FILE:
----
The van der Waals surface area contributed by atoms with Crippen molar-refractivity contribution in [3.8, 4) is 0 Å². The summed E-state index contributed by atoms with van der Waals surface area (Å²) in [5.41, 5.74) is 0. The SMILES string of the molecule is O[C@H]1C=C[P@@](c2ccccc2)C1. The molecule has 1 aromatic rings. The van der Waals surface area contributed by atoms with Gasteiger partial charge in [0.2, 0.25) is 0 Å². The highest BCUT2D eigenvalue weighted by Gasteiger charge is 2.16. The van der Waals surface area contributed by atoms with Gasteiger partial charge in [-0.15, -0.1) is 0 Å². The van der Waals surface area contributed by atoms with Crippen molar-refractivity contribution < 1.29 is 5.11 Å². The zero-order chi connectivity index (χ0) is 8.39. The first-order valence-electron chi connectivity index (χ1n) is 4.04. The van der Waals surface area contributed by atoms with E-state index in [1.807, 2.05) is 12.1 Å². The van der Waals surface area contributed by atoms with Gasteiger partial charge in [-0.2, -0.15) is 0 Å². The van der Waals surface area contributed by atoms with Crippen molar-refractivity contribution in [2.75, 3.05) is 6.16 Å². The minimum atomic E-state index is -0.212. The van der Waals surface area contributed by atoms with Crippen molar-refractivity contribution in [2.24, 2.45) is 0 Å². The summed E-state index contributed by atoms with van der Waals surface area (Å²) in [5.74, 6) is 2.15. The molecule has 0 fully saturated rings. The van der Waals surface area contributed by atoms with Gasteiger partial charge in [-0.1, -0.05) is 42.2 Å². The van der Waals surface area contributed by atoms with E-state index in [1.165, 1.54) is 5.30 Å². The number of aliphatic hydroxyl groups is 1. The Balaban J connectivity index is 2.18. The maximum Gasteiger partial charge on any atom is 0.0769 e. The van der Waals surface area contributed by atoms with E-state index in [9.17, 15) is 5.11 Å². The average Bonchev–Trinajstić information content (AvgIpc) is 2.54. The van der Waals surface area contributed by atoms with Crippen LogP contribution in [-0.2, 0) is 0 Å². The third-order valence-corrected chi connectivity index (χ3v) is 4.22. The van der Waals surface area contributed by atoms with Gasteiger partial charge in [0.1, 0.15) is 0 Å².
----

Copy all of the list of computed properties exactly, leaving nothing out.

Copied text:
The van der Waals surface area contributed by atoms with Crippen molar-refractivity contribution in [3.8, 4) is 0 Å². The summed E-state index contributed by atoms with van der Waals surface area (Å²) in [5.41, 5.74) is 0. The SMILES string of the molecule is O[C@H]1C=C[P@@](c2ccccc2)C1. The molecule has 1 aromatic rings. The van der Waals surface area contributed by atoms with Gasteiger partial charge in [0.2, 0.25) is 0 Å². The highest BCUT2D eigenvalue weighted by Gasteiger charge is 2.16. The van der Waals surface area contributed by atoms with Gasteiger partial charge in [-0.15, -0.1) is 0 Å². The van der Waals surface area contributed by atoms with Crippen molar-refractivity contribution < 1.29 is 5.11 Å². The zero-order chi connectivity index (χ0) is 8.39. The first-order valence-electron chi connectivity index (χ1n) is 4.04. The van der Waals surface area contributed by atoms with E-state index in [1.807, 2.05) is 12.1 Å². The van der Waals surface area contributed by atoms with Gasteiger partial charge in [-0.2, -0.15) is 0 Å². The van der Waals surface area contributed by atoms with Crippen molar-refractivity contribution in [2.75, 3.05) is 6.16 Å². The minimum atomic E-state index is -0.212. The van der Waals surface area contributed by atoms with Crippen molar-refractivity contribution in [2.24, 2.45) is 0 Å². The summed E-state index contributed by atoms with van der Waals surface area (Å²) in [5.74, 6) is 2.15. The molecule has 0 fully saturated rings. The van der Waals surface area contributed by atoms with Gasteiger partial charge in [-0.1, -0.05) is 42.2 Å². The van der Waals surface area contributed by atoms with E-state index in [1.165, 1.54) is 5.30 Å². The number of aliphatic hydroxyl groups is 1. The Balaban J connectivity index is 2.18. The maximum Gasteiger partial charge on any atom is 0.0769 e. The van der Waals surface area contributed by atoms with E-state index in [9.17, 15) is 5.11 Å². The average Bonchev–Trinajstić information content (AvgIpc) is 2.54. The van der Waals surface area contributed by atoms with Crippen LogP contribution in [-0.2, 0) is 0 Å². The third-order valence-corrected chi connectivity index (χ3v) is 4.22. The van der Waals surface area contributed by atoms with Gasteiger partial charge in [0.1, 0.15) is 0 Å².